On Tuesday social media was ablaze with the news that after a long, hard-fought battle, a path had finally been made to observe Juneteenth as a federal holiday.
The Senate unanimously passed a resolution on Tuesday establishing Juneteenth National Independence Day, a U.S. holiday commemorating the end of slavery in the United States.
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Over the years several similar bills were drafted in order to give June 19 its rightful place on the federal calendar, where Black communities across the United States held the date in reverence, marking Freedom Day, a moment where slaves in Galveston, Texas, were told they were free, even though slavery had been abolished two years prior in 1863 with the signing of the Emancipation Proclamation.
Last year as the killings of Black community members at the hands of police ran rampant across the country, several congressional leaders drafted legislation in order to address the lack of awareness around the holiday.
Texas legislators Democratic Rep. Sheila Jackson Lee, Sen. John Cornyn, and Massachusetts Democratic Sen. Ed Markey led the charge in Congress to sponsor the bill ensuring that Juneteenth would be made a federal holiday.
But like most pieces of legislation that deal with atoning for the horrors of slavery and systemic racism, the bill was met with opposition in the form of Wisconsin Republican Sen. Ron Johnson, who sank the bill after arguing that the day off for federal employees would cost taxpayers millions of dollars. Johnson voted for the measure on Tuesday, but cited he only did so because there was no “appetite in Congress to further discuss the matter.”
The bill now heads to the House, where it will most likely secure enough votes to then be signed by President Joe Biden, Black voices on social media sounded off over the measure, which seemed purely performative at best, especially since there has been little effort made to financially compensate the descendants of chattel slavery in the form of reparations.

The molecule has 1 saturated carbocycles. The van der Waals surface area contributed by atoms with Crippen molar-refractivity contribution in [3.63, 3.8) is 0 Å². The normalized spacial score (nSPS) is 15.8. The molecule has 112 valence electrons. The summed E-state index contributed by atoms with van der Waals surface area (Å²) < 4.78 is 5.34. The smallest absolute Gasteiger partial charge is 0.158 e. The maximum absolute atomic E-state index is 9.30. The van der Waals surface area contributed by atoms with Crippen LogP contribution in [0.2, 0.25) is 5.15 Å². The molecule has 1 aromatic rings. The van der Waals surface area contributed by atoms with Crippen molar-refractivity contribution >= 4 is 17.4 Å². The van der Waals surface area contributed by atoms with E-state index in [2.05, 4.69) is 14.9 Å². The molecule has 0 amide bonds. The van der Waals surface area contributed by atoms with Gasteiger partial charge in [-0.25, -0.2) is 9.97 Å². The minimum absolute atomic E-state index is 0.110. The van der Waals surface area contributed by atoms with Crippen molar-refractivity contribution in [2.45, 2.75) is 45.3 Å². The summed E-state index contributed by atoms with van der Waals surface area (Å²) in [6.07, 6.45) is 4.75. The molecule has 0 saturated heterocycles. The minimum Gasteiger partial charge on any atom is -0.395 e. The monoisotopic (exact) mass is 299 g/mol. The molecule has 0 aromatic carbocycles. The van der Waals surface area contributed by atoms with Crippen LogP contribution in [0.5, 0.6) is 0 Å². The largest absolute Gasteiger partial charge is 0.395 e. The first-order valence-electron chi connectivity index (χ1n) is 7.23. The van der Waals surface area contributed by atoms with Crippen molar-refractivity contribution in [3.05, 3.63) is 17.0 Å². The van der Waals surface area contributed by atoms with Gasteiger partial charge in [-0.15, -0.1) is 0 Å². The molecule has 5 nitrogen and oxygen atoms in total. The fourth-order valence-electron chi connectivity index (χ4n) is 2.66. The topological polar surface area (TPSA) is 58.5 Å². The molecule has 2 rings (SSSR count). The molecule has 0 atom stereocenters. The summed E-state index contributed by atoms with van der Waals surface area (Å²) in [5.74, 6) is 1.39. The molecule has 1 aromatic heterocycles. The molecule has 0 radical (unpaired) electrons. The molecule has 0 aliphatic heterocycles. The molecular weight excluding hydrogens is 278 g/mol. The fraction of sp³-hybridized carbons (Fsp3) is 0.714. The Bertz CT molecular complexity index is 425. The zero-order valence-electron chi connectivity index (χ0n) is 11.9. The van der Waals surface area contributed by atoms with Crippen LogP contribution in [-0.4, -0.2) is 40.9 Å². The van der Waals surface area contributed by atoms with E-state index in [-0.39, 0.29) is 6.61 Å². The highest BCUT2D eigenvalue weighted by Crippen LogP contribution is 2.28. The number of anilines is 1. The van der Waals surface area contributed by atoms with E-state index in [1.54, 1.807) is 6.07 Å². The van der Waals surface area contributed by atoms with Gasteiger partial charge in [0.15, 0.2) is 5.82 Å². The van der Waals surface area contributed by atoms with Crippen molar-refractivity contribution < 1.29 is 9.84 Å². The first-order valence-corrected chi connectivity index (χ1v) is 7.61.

While honoring Juneteenth, a day of deep reverence to those descendants cannot be denied, the question in response to the news was, “Where are our reparations?”
Black congressional members are laying out a plan of action in order to get the topic of reparations in the forefront, especially one month after the nation commemorated the Tulsa Race Massacre.
A bill sponsored by Texas Rep. Sheila Jackson which seeks to form a committee to study and develop proposals for providing reparations passed the House Judiciary Committee in April but awaits a vote on the House floor.
Jackson told The Hill she hopes the House will take up a vote in the coming weeks.
“We’re still working with everyone, all the parties who have to make decisions, for a vote in June,” she said. “The time spent by the president in Tulsa regarding Greenwood was a very moving experience for all of us. And I couldn’t come away more positive about how we can try to find a good way of compromise to move a bill dealing with repair, and a study — that it’s not offensive to anyone to move it forward.”
Meanwhile, on social media, points were made on Twitter in response to the bill’s passage in the Senate…
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